Advertisement
YOU ARE HERE: LAT HomeCollections

Underhanded Tactic : Mission's Brown Changed Delivery, Now Frustrates Hitters With Guile

April 22, 1993|STEVE HENSON | TIMES STAFF WRITER

The gee-whiz grin is constant, letting everyone know he is glad to be here, glad to know you, glad all over.

He is standing on the mound at Mission College, the winningest junior college pitcher in the state.

How did he get there? "It was a lot like a miracle," he said.

There is the grin again, a great mass of teeth brightening the face of the unsinkable Josh Brown.

When he hit bottom as a high school junior, unable to get anybody out, Brown surfaced with a submarine delivery.

When it appeared his career would end in 1990 because of a shoulder injury incurred at the end of a stellar senior year at Birmingham High, the right-hander adapted again. A year of rest and months of physical therapy, and Brown was sound.

When his control faltered a year ago as a Mission freshman and he was slated for bullpen duty . . . well, a little luck never hurts in the making of a miracle. Two projected starting pitchers became academically ineligible.

"Josh took complete advantage of that situation," Coach John Klitsner said. "He stepped up and has become our ace."

As he had at Birmingham, Brown stepped up by dropping down. Throwing sidearm is an uncommon characteristic that has produced uncommon statistics.

Want impressive? Brown (9-2) leads the state in victories and in innings pitched (88 2/3).

Want unusual? Brown has walked only 11 batters. Mission catcher Joey Gandara said that Brown "began only 10 or 11 batters with balls all season," an obvious exaggeration that is his way of saying Brown has pitched more strikes than Hoffa.

Want really unusual? Brown has struck out only 26 batters. His season-high of five was a red-flag indication of trouble. Sure enough, the five Ks were followed by a KO; Cerro Coso knocked Brown around for 16 hits and nine runs in five innings last Tuesday and he absorbed his first loss. "If I throw too hard, the ball rises and I get hit hard," Brown said.

That direct correlation is accompanied by an inverse one: Mission's fortunes rise when Brown's pitches sink. Lately, however, the team has been falling fast.

Mission (21-12, 11-5 in the Southern California Athletic Conference) has lost five of its last six, and trails first-place East Los Angeles by 1 1/2 games. This week is crucial: The Free Spirit will play East L.A. today and Saturday before completing the conference schedule next week with two games against last-place Compton.

Mission has not won a conference title under Klitsner, who is in his fifth year. "We're playing for our lives now, playing for the conference championship," he said. "We've never done that before."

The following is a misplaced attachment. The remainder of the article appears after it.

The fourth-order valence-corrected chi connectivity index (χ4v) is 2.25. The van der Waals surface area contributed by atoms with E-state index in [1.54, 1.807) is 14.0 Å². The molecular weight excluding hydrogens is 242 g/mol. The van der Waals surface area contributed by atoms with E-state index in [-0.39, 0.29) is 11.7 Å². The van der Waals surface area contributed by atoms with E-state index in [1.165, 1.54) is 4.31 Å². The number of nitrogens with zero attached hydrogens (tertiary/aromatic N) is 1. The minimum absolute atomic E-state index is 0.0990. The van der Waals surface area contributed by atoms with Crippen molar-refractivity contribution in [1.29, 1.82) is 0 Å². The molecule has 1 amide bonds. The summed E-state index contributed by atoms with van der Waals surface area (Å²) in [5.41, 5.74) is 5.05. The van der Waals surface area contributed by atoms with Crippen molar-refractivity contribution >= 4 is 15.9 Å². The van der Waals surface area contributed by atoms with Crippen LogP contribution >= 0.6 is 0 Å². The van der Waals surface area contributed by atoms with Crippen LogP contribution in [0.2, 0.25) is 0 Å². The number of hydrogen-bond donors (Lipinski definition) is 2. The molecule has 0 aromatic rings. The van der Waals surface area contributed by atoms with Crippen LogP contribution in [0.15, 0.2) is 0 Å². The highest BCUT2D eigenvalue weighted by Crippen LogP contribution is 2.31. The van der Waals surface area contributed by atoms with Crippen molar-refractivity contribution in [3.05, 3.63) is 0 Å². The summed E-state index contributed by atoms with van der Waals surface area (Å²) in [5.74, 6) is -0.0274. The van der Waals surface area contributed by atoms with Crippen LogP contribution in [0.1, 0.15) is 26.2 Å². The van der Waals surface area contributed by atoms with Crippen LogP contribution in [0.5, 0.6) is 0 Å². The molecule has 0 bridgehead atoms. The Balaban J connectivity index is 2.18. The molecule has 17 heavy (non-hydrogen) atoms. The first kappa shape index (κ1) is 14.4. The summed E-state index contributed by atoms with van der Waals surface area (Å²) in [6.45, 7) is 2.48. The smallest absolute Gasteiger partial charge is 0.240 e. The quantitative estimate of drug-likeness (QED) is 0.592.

Brown is key to a turnaround. He followed the Cerro Coso outing with an equally disastrous performance Saturday, surrendering two home runs and seven runs in five innings of a 13-2 loss to L.A. City. It was one of the few times the grin turned into a frown.

Opponents Brown baffled earlier are adjusting the second time around: He had defeated Cerro Coso and L.A. City in March.

This time, L.A. City employed a somewhat underhanded tactic of its own, forcing someone other than a hitter to contend with Brown's sidearm tosses. Twice Brown made errant sidearm throws to first after fielding bunts, and the second error was followed by a home run.

The primary adjustment, however, has been that hitters are laying off marginal pitches early in the count and forcing Brown to bring the ball thigh high.

According to a major league scout who has seen Brown pitch, sidearm pitchers often must count on a batter being impatient and off-stride. In essence, the batter gets himself out, rather than being overmatched by a superior pitch.

"It's nibble, nibble, nibble on the corners, and that gets undisciplined hitters out, but unless he throws hard, the sidearm pitcher might lack a real out pitch against a patient hitter," the scout said.

Perhaps it is the unforgiving nature of Brown's stuff that has made offers from four-year colleges nearly nonexistent. "You see him at first and you're not gonna believe in him," Klitsner said. "But he rarely gets hit hard. He gets outs. I have no doubt he can help somebody the next two years."

Brown wants to continue pitching even if it means relocating to the outer reaches of the Midwest. The only school to recruit him is Upper Iowa, a Division III university in Fayette, and coaches there have used an unusual pitch of their own on Brown.

"They told Josh that he'd have a better chance of pitching and getting exposure from professional scouts if he left California," said Dan Brown, Josh's father.

The sidearm delivery can be career-limiting, according to Scott Muckey, the Crespi High coach who has successfully developed three sidearm pitchers over the past five years.

"You are not going to take it into pro ball unless you have velocity," he said. "And right-handed side-armers have trouble with left-handed hitters. Usually you teach a guy to drop down who isn't going any further if he stays up top."

Advertisement
Los Angeles Times Articles
|
|
|